Harnessing Big Data to Monitor the Growth of Children


In April 2018, the growth charts in France’s child health and immunization record booklets (carnets de santé) were updated according to 1.5 million measurements taken from over 230,000 children. These new charts were created using a Big Data approach combined with mathematical modeling, with the ability to extract and analyze huge medical datasets. It also renders the pediatric anthropometric reference data more reliable and easy to update.

©Flore Avram

One particularly common way of evaluating a child's healthy development is to use the growth charts contained in their health and immunization record booklet (carnet de santé). When the child’s trajectory strays too far from the reference curve, the cause needs to be investigated  – something which is only possible if the reference curves reliably reflect the growth of children today. Yet until recently the reference charts in use were those established in the 1970s based on the measurements of several hundred children born in the 1950s. It is evident that the height and weight of children have changed since then, as the various studies conducted by the Inserm team EARoH* bear out. In addition, the charts recently established by the World Health Organization have proven to be poorly calibrated with the growth of children in France, according to other studies. Therefore, it was necessary to conduct specific research on national data in order to update the reference charts.

On April 1, 2018, France’s Directorate General for Health (DGS) inaugurated a new record booklet with updated growth charts, the preparation of which had been assigned to the researchers from EARoH in collaboration with EPOPé**. For this, they used mathematical modeling, which has a number of advantages, as Martin Chalumeau** explains: "This approach makes it possible to utilize medical databases whose wealth of information offers greater power and representativity than a field study which would be conducted in several thousands or even just several hundreds of people." It is also a method that is relatively quick to deploy once the first model has been developed, making it "quite easy to update data, should this prove necessary".

Thanks to a partnership with the French Association of Ambulatory Pediatrics (AFPA) and the publishing house CompuGroup Medical, the researchers had access to data from the anonymized medical records of 32 AFPA pediatricians and 10 French Society of General Medicine (SFMG) primary care physicians (selected at random from the various users of the same medical software application), representative of the regions and environments of metropolitan France (urban, rural, etc.). This made it possible to extract the data of 238,102 children between 0 and 18 years of age who were monitored by these doctors between 1990 and 2018 – representing around 1.5 million height and weight measurements. After excluding outliers and children suspected of suffering from growth disorders, the researchers modeled the growth of French children, generating curves that are distinctly above the previous ones: for any given age, the weight and height of the latest generation of children are higher than those of the previous generations.

From healthy to sick children

To ensure the reliability of their model, the researchers checked that the new curves were concordant with the findings of a recent national cross-sectional survey by the French Directorate for Research, Studies, Assessment and Statistics (DRESS), in which several thousand children aged 5-6 years, 10-11 years and 14-15 years were measured in school. "We observed that our modeling is perfect in terms of height for the three age groups. Concerning weight, the data are satisfactory for the 5-6 year-olds, but less so for the older children for whom our curves appear to slightly underestimate their weight." This discrepancy could be due to two factors: "It is possible that the children were not weighed in their underwear in the school setting, which can result in a slight overestimation of their weight. It could also be that the children who are overweight or a fortiori obese are less likely to be regularly followed up, implying their underrepresentation in the sample of medical consultations analyzed in relation to the DRESS survey".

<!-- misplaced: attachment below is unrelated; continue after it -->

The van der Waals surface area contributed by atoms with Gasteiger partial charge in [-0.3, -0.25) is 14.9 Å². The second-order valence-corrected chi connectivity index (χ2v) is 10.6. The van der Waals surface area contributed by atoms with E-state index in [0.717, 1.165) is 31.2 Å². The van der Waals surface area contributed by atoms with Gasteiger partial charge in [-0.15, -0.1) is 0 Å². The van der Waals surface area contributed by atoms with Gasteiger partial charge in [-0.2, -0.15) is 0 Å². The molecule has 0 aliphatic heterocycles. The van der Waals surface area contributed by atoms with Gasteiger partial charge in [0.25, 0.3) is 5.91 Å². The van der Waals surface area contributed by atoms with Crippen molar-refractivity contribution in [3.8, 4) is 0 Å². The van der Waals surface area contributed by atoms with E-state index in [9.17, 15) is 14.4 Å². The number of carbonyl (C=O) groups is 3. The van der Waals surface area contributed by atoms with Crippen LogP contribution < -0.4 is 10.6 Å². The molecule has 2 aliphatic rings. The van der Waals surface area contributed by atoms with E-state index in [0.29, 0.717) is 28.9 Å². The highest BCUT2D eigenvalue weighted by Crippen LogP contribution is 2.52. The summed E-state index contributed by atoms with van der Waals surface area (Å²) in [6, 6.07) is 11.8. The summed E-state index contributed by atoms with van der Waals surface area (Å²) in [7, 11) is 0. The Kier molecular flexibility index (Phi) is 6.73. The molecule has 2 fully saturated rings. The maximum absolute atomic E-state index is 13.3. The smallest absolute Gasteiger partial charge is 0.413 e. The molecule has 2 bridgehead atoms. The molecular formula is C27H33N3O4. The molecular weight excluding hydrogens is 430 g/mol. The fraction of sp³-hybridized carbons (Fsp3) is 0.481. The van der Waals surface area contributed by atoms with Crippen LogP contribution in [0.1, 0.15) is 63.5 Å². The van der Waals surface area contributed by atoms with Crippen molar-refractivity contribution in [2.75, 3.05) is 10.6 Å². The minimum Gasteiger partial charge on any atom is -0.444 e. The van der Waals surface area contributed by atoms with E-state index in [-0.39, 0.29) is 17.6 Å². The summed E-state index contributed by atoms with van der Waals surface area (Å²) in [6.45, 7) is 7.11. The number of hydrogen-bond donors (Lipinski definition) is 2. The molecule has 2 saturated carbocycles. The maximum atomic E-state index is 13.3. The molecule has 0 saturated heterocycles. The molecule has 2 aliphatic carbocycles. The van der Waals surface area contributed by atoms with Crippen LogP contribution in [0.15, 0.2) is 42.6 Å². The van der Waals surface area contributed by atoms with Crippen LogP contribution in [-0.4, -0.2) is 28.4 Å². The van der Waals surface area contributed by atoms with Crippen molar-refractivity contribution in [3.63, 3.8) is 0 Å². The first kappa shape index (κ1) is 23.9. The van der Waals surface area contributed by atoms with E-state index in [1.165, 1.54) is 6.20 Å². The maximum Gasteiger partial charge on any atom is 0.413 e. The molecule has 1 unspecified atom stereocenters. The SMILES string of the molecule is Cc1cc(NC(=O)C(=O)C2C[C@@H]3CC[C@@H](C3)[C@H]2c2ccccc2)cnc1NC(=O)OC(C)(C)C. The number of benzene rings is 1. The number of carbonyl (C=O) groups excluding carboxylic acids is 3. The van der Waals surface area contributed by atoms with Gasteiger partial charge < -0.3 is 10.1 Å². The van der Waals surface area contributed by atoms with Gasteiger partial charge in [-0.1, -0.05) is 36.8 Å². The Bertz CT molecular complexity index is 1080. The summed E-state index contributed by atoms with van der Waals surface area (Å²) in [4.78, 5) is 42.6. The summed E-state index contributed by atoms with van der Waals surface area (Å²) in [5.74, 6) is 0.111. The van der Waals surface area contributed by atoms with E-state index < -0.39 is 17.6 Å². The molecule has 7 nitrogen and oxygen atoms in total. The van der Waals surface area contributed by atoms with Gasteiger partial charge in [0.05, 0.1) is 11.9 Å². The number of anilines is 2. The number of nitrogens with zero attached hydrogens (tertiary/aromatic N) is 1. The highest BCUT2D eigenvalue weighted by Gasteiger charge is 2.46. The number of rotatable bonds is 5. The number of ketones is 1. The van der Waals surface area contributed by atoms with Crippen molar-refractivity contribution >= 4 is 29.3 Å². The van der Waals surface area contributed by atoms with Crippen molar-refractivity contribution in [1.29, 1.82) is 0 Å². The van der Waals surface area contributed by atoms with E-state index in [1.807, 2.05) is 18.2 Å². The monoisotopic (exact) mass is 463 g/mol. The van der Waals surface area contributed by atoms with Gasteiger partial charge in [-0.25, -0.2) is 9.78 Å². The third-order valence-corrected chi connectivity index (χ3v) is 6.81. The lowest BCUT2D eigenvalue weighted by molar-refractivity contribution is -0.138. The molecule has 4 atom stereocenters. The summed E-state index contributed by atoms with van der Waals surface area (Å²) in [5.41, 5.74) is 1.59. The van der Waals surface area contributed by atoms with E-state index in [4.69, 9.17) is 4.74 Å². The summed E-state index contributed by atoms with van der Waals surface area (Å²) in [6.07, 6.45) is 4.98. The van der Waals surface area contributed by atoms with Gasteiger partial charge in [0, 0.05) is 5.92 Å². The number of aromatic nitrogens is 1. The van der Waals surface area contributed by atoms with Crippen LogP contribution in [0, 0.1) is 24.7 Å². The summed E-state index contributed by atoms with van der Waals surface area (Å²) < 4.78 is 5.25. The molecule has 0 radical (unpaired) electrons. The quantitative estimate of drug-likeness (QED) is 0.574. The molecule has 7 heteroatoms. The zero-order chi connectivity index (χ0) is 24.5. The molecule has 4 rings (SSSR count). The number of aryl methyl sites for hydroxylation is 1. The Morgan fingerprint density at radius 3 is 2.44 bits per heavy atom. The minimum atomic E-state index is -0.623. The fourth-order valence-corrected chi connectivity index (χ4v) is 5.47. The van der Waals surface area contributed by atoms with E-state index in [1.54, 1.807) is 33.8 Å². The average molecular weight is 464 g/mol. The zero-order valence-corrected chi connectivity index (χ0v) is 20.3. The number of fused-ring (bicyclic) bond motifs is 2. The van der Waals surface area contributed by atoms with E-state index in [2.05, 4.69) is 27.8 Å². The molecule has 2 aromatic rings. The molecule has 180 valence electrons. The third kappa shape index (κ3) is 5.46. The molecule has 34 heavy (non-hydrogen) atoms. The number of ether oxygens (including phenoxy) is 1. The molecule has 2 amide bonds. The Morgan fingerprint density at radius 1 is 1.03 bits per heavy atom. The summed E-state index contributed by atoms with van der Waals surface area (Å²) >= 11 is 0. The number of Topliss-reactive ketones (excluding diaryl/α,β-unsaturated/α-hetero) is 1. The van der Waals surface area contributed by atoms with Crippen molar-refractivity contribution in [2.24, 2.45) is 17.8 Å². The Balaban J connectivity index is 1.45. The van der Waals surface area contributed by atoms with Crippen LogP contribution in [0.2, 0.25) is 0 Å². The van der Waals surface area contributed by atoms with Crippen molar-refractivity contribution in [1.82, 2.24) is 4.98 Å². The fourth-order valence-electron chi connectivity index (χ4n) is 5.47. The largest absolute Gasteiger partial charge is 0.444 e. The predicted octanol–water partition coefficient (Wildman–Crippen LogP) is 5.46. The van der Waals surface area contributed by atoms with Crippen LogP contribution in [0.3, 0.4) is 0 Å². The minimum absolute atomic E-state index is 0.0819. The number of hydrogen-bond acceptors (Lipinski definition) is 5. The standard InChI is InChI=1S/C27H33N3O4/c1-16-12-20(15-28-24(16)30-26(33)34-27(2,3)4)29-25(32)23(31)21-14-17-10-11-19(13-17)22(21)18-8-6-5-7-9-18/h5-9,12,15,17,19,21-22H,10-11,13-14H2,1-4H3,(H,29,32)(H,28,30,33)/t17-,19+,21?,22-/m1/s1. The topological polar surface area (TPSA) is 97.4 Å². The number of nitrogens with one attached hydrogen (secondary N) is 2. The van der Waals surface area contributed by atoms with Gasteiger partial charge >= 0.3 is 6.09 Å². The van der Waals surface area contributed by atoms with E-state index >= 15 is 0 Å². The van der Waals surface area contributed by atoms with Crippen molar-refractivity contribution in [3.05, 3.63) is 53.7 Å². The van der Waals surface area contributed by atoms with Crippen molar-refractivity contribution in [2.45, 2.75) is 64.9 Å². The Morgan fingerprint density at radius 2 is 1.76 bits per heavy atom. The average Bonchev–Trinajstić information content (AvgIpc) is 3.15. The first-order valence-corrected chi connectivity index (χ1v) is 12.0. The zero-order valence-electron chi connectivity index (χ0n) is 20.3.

In practice, the established height curves  are perfectly usable for monitoring the correct development of children. "However, in order to detect overweight and obesity, it is necessary to evaluate body mass index using the International Obesity Task Force curve which is also reproduced in the booklet" insists the pediatrician.

This research shows that the promises of Big Data are significant when it comes to public health. "Now that we have curves to describe the healthy development of children, we would like to model the specific growth of those suffering from various diseases that can affect growth, such as renal insufficiency, inflammatory bowel disease or endocrine disorders. By using new algorithms and databases specific to these diseases, we can envisage developing tools to assist early detection that would inform the primary care doctor should a child under their care specifically deviate from the growth curves."

* EARoH: Early health determinants research team
** EPOPé: Obstetrical, perinatal, and pediatric epidemiology research team
These two teams form part of unit 1153 Inserm/Université de Paris/Université Paris 13/Inra, Center of Research in Epidemiology and Statistics (CRESS)


Source : Heude B, Scherdel P, Werner A et al. A big-data approach to producing descriptive anthropometric references: a feasibility and validation study of paediatric growth charts. The Lancet Digital Health, Decembre 1, 2019. DOI:10.1016/S2589-7500(19)30149-9